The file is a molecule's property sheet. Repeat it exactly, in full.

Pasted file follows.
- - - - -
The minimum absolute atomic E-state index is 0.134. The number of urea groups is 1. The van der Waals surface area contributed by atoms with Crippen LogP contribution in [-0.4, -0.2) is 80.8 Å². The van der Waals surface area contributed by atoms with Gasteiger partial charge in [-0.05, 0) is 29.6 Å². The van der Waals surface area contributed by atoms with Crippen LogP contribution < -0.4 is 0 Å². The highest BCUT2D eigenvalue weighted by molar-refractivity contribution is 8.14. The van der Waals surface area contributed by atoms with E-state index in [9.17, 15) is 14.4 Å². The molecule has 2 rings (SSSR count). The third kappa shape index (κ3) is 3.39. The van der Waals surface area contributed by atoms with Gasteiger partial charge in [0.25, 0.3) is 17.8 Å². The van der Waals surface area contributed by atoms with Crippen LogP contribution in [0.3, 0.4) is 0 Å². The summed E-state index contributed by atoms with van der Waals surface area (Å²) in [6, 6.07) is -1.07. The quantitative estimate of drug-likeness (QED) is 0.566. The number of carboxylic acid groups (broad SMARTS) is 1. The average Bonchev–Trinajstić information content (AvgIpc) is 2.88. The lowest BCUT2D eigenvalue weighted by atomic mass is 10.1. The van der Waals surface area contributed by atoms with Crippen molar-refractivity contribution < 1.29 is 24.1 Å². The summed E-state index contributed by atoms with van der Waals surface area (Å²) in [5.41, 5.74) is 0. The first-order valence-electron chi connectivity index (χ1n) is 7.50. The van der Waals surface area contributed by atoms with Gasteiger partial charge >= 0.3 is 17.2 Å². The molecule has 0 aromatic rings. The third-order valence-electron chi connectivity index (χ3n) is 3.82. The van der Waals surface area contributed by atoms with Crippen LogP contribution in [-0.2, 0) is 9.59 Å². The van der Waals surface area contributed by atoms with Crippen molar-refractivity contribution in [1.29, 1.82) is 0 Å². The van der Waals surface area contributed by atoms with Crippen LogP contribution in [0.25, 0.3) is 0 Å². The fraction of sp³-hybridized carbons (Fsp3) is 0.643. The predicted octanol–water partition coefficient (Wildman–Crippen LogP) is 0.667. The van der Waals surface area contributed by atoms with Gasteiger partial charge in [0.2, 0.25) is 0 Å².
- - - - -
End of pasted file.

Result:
The minimum absolute atomic E-state index is 0.134. The number of urea groups is 1. The van der Waals surface area contributed by atoms with Crippen LogP contribution in [-0.4, -0.2) is 80.8 Å². The van der Waals surface area contributed by atoms with Gasteiger partial charge in [-0.05, 0) is 29.6 Å². The van der Waals surface area contributed by atoms with Crippen LogP contribution < -0.4 is 0 Å². The highest BCUT2D eigenvalue weighted by molar-refractivity contribution is 8.14. The van der Waals surface area contributed by atoms with E-state index in [9.17, 15) is 14.4 Å². The molecule has 2 rings (SSSR count). The third kappa shape index (κ3) is 3.39. The van der Waals surface area contributed by atoms with Gasteiger partial charge in [0.25, 0.3) is 17.8 Å². The van der Waals surface area contributed by atoms with Crippen LogP contribution in [0.3, 0.4) is 0 Å². The summed E-state index contributed by atoms with van der Waals surface area (Å²) in [6, 6.07) is -1.07. The quantitative estimate of drug-likeness (QED) is 0.566. The number of carboxylic acid groups (broad SMARTS) is 1. The average Bonchev–Trinajstić information content (AvgIpc) is 2.88. The lowest BCUT2D eigenvalue weighted by atomic mass is 10.1. The van der Waals surface area contributed by atoms with Crippen molar-refractivity contribution < 1.29 is 24.1 Å². The summed E-state index contributed by atoms with van der Waals surface area (Å²) in [5.41, 5.74) is 0. The first-order valence-electron chi connectivity index (χ1n) is 7.50. The van der Waals surface area contributed by atoms with Gasteiger partial charge >= 0.3 is 17.2 Å². The molecule has 0 aromatic rings. The third-order valence-electron chi connectivity index (χ3n) is 3.82. The van der Waals surface area contributed by atoms with Crippen LogP contribution in [-0.2, 0) is 9.59 Å². The van der Waals surface area contributed by atoms with Crippen molar-refractivity contribution in [1.29, 1.82) is 0 Å². The van der Waals surface area contributed by atoms with Crippen LogP contribution in [0.25, 0.3) is 0 Å². The fraction of sp³-hybridized carbons (Fsp3) is 0.643. The predicted octanol–water partition coefficient (Wildman–Crippen LogP) is 0.667. The van der Waals surface area contributed by atoms with Gasteiger partial charge in [0.2, 0.25) is 0 Å².